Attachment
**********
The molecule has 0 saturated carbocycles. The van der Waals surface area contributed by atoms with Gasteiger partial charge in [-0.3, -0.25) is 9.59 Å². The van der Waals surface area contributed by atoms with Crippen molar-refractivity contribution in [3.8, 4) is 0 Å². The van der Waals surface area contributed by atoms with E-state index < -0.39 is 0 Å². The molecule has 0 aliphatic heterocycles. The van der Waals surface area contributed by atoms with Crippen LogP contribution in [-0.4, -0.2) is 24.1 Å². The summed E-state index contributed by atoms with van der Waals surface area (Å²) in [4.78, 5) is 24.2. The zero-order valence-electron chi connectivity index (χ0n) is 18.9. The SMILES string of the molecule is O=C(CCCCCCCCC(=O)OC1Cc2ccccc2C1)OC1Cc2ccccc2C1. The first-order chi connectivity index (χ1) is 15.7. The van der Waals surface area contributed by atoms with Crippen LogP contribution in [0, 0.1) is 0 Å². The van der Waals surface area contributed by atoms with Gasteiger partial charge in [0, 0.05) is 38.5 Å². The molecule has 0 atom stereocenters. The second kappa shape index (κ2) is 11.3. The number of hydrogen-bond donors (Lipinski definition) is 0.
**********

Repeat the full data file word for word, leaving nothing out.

The molecule has 0 saturated carbocycles. The van der Waals surface area contributed by atoms with Gasteiger partial charge in [-0.3, -0.25) is 9.59 Å². The van der Waals surface area contributed by atoms with Crippen molar-refractivity contribution in [3.8, 4) is 0 Å². The van der Waals surface area contributed by atoms with E-state index < -0.39 is 0 Å². The molecule has 0 aliphatic heterocycles. The van der Waals surface area contributed by atoms with Crippen LogP contribution in [-0.4, -0.2) is 24.1 Å². The summed E-state index contributed by atoms with van der Waals surface area (Å²) in [4.78, 5) is 24.2. The zero-order valence-electron chi connectivity index (χ0n) is 18.9. The SMILES string of the molecule is O=C(CCCCCCCCC(=O)OC1Cc2ccccc2C1)OC1Cc2ccccc2C1. The first-order chi connectivity index (χ1) is 15.7. The van der Waals surface area contributed by atoms with Crippen LogP contribution in [0, 0.1) is 0 Å². The van der Waals surface area contributed by atoms with Gasteiger partial charge in [0, 0.05) is 38.5 Å². The molecule has 0 atom stereocenters. The second kappa shape index (κ2) is 11.3. The number of hydrogen-bond donors (Lipinski definition) is 0.